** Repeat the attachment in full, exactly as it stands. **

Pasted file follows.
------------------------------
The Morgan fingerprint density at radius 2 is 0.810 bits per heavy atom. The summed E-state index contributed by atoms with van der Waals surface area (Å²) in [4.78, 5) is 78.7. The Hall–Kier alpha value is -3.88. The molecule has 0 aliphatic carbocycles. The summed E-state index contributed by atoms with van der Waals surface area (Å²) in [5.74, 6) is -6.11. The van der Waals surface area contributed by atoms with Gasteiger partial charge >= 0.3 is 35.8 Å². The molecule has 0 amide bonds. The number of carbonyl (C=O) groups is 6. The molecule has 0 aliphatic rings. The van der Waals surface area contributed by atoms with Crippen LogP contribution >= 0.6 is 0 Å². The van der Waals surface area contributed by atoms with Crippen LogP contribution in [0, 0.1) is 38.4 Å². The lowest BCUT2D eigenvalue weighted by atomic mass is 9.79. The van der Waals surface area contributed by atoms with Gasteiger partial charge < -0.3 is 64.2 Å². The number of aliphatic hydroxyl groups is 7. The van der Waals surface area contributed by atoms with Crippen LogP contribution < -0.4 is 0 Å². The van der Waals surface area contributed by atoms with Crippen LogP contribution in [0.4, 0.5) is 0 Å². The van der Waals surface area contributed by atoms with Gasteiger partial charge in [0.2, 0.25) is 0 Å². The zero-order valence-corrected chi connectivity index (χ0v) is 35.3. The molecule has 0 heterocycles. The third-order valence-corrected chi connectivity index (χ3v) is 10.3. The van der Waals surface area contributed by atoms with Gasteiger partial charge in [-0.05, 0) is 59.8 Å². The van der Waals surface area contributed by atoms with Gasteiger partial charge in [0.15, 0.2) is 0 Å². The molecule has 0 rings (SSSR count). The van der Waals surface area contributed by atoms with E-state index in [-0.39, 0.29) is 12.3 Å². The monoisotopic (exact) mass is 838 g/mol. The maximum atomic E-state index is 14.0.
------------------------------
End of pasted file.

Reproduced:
The Morgan fingerprint density at radius 2 is 0.810 bits per heavy atom. The summed E-state index contributed by atoms with van der Waals surface area (Å²) in [4.78, 5) is 78.7. The Hall–Kier alpha value is -3.88. The molecule has 0 aliphatic carbocycles. The summed E-state index contributed by atoms with van der Waals surface area (Å²) in [5.74, 6) is -6.11. The van der Waals surface area contributed by atoms with Gasteiger partial charge >= 0.3 is 35.8 Å². The molecule has 0 amide bonds. The number of carbonyl (C=O) groups is 6. The molecule has 0 aliphatic rings. The van der Waals surface area contributed by atoms with Crippen LogP contribution >= 0.6 is 0 Å². The van der Waals surface area contributed by atoms with Crippen LogP contribution in [0, 0.1) is 38.4 Å². The lowest BCUT2D eigenvalue weighted by atomic mass is 9.79. The van der Waals surface area contributed by atoms with Gasteiger partial charge < -0.3 is 64.2 Å². The number of aliphatic hydroxyl groups is 7. The van der Waals surface area contributed by atoms with Crippen LogP contribution < -0.4 is 0 Å². The van der Waals surface area contributed by atoms with Crippen LogP contribution in [0.4, 0.5) is 0 Å². The van der Waals surface area contributed by atoms with Gasteiger partial charge in [0.2, 0.25) is 0 Å². The zero-order valence-corrected chi connectivity index (χ0v) is 35.3. The molecule has 0 heterocycles. The third-order valence-corrected chi connectivity index (χ3v) is 10.3. The van der Waals surface area contributed by atoms with Gasteiger partial charge in [-0.05, 0) is 59.8 Å². The van der Waals surface area contributed by atoms with Gasteiger partial charge in [0.15, 0.2) is 0 Å². The molecule has 0 rings (SSSR count). The van der Waals surface area contributed by atoms with E-state index in [-0.39, 0.29) is 12.3 Å². The monoisotopic (exact) mass is 838 g/mol. The maximum atomic E-state index is 14.0.